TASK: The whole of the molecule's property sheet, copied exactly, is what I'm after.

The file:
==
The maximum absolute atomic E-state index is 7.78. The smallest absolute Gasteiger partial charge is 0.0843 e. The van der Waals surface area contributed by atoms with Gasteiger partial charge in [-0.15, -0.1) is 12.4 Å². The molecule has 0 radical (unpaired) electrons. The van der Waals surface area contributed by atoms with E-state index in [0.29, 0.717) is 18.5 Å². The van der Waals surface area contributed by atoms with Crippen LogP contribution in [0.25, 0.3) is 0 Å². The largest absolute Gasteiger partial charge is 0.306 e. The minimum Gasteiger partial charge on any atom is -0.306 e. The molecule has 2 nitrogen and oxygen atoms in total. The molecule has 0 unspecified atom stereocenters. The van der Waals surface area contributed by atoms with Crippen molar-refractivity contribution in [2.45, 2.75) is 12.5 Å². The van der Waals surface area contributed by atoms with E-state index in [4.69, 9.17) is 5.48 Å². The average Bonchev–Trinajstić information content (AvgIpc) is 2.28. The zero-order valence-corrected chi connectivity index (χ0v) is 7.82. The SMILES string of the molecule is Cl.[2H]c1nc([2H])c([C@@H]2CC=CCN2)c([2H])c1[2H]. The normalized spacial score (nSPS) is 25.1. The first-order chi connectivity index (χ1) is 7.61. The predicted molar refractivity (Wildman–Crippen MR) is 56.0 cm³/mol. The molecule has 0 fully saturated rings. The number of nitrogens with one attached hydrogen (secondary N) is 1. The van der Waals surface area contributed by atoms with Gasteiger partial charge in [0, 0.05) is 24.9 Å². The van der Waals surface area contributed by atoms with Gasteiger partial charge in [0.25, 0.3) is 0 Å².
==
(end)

The maximum absolute atomic E-state index is 7.78. The smallest absolute Gasteiger partial charge is 0.0843 e. The van der Waals surface area contributed by atoms with Gasteiger partial charge in [-0.15, -0.1) is 12.4 Å². The molecule has 0 radical (unpaired) electrons. The van der Waals surface area contributed by atoms with E-state index in [0.29, 0.717) is 18.5 Å². The van der Waals surface area contributed by atoms with Crippen LogP contribution in [0.25, 0.3) is 0 Å². The largest absolute Gasteiger partial charge is 0.306 e. The minimum Gasteiger partial charge on any atom is -0.306 e. The molecule has 2 nitrogen and oxygen atoms in total. The molecule has 0 unspecified atom stereocenters. The van der Waals surface area contributed by atoms with Crippen molar-refractivity contribution in [2.45, 2.75) is 12.5 Å². The van der Waals surface area contributed by atoms with E-state index in [4.69, 9.17) is 5.48 Å². The average Bonchev–Trinajstić information content (AvgIpc) is 2.28. The zero-order valence-corrected chi connectivity index (χ0v) is 7.82. The SMILES string of the molecule is Cl.[2H]c1nc([2H])c([C@@H]2CC=CCN2)c([2H])c1[2H]. The normalized spacial score (nSPS) is 25.1. The first-order chi connectivity index (χ1) is 7.61. The predicted molar refractivity (Wildman–Crippen MR) is 56.0 cm³/mol. The molecule has 0 fully saturated rings. The number of nitrogens with one attached hydrogen (secondary N) is 1. The van der Waals surface area contributed by atoms with Gasteiger partial charge in [0, 0.05) is 24.9 Å². The van der Waals surface area contributed by atoms with Gasteiger partial charge in [0.25, 0.3) is 0 Å².